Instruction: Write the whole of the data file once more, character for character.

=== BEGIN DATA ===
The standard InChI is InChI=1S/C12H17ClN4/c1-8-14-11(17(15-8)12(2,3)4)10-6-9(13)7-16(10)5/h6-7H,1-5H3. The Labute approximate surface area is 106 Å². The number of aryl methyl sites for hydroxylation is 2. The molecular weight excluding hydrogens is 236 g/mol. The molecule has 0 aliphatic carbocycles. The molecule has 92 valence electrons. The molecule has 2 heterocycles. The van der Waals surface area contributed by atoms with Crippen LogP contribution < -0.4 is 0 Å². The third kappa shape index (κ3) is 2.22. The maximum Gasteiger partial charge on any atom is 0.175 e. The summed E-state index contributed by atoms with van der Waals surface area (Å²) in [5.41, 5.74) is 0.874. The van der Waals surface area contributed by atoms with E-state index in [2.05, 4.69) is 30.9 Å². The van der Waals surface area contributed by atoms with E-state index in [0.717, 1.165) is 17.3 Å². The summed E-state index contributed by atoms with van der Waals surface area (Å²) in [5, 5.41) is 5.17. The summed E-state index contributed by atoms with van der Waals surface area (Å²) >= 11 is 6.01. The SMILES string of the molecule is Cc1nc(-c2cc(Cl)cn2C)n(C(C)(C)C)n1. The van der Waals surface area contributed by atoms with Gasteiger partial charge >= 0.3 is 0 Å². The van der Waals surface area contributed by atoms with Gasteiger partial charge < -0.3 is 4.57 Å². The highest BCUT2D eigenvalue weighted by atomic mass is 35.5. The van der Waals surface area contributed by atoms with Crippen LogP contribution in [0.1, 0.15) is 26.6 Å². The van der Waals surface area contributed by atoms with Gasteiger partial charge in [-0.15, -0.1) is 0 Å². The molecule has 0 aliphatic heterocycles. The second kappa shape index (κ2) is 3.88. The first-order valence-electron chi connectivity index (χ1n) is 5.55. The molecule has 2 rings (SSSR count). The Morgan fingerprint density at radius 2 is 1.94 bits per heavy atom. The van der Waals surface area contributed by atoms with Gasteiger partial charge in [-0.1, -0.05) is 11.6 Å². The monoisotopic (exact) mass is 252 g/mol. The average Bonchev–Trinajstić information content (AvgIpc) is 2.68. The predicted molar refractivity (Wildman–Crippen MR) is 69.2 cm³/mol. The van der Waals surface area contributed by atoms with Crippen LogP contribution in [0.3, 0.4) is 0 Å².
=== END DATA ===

The standard InChI is InChI=1S/C12H17ClN4/c1-8-14-11(17(15-8)12(2,3)4)10-6-9(13)7-16(10)5/h6-7H,1-5H3. The Labute approximate surface area is 106 Å². The number of aryl methyl sites for hydroxylation is 2. The molecular weight excluding hydrogens is 236 g/mol. The molecule has 0 aliphatic carbocycles. The molecule has 92 valence electrons. The molecule has 2 heterocycles. The van der Waals surface area contributed by atoms with Crippen LogP contribution < -0.4 is 0 Å². The third kappa shape index (κ3) is 2.22. The maximum Gasteiger partial charge on any atom is 0.175 e. The summed E-state index contributed by atoms with van der Waals surface area (Å²) in [5.41, 5.74) is 0.874. The van der Waals surface area contributed by atoms with E-state index in [2.05, 4.69) is 30.9 Å². The van der Waals surface area contributed by atoms with E-state index in [0.717, 1.165) is 17.3 Å². The summed E-state index contributed by atoms with van der Waals surface area (Å²) in [5, 5.41) is 5.17. The summed E-state index contributed by atoms with van der Waals surface area (Å²) >= 11 is 6.01. The SMILES string of the molecule is Cc1nc(-c2cc(Cl)cn2C)n(C(C)(C)C)n1. The van der Waals surface area contributed by atoms with Gasteiger partial charge >= 0.3 is 0 Å². The van der Waals surface area contributed by atoms with Gasteiger partial charge < -0.3 is 4.57 Å². The highest BCUT2D eigenvalue weighted by atomic mass is 35.5. The van der Waals surface area contributed by atoms with Crippen LogP contribution in [0.1, 0.15) is 26.6 Å². The van der Waals surface area contributed by atoms with Gasteiger partial charge in [-0.15, -0.1) is 0 Å². The molecule has 0 aliphatic heterocycles. The second kappa shape index (κ2) is 3.88. The first-order valence-electron chi connectivity index (χ1n) is 5.55. The molecule has 2 rings (SSSR count). The Morgan fingerprint density at radius 2 is 1.94 bits per heavy atom. The van der Waals surface area contributed by atoms with Gasteiger partial charge in [-0.1, -0.05) is 11.6 Å². The monoisotopic (exact) mass is 252 g/mol. The average Bonchev–Trinajstić information content (AvgIpc) is 2.68. The predicted molar refractivity (Wildman–Crippen MR) is 69.2 cm³/mol. The van der Waals surface area contributed by atoms with Crippen LogP contribution in [0.3, 0.4) is 0 Å².